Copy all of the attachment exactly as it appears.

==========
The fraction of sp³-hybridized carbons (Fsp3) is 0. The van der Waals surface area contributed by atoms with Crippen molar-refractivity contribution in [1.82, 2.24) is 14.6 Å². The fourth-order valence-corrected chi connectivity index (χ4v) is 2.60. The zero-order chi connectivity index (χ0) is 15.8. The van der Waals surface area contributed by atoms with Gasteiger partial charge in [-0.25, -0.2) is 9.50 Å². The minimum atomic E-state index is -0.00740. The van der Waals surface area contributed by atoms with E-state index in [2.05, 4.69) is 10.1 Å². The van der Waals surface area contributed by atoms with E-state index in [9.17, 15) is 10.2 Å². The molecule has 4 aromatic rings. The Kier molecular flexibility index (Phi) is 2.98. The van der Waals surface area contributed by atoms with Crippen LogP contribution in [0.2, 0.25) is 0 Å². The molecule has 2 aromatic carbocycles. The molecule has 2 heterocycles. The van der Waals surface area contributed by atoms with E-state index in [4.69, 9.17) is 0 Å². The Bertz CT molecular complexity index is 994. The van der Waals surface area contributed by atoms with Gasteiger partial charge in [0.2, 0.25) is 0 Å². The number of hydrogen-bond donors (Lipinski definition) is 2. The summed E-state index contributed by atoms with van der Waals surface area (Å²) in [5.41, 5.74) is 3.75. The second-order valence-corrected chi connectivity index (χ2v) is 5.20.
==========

The fraction of sp³-hybridized carbons (Fsp3) is 0. The van der Waals surface area contributed by atoms with Crippen molar-refractivity contribution in [1.82, 2.24) is 14.6 Å². The fourth-order valence-corrected chi connectivity index (χ4v) is 2.60. The zero-order chi connectivity index (χ0) is 15.8. The van der Waals surface area contributed by atoms with Gasteiger partial charge in [-0.25, -0.2) is 9.50 Å². The minimum atomic E-state index is -0.00740. The van der Waals surface area contributed by atoms with E-state index in [2.05, 4.69) is 10.1 Å². The van der Waals surface area contributed by atoms with E-state index in [9.17, 15) is 10.2 Å². The molecule has 4 aromatic rings. The Kier molecular flexibility index (Phi) is 2.98. The van der Waals surface area contributed by atoms with Crippen LogP contribution in [0.2, 0.25) is 0 Å². The molecule has 2 aromatic carbocycles. The molecule has 2 heterocycles. The van der Waals surface area contributed by atoms with E-state index in [4.69, 9.17) is 0 Å². The Bertz CT molecular complexity index is 994. The van der Waals surface area contributed by atoms with Gasteiger partial charge in [0.2, 0.25) is 0 Å². The number of hydrogen-bond donors (Lipinski definition) is 2. The summed E-state index contributed by atoms with van der Waals surface area (Å²) in [5.41, 5.74) is 3.75. The second-order valence-corrected chi connectivity index (χ2v) is 5.20.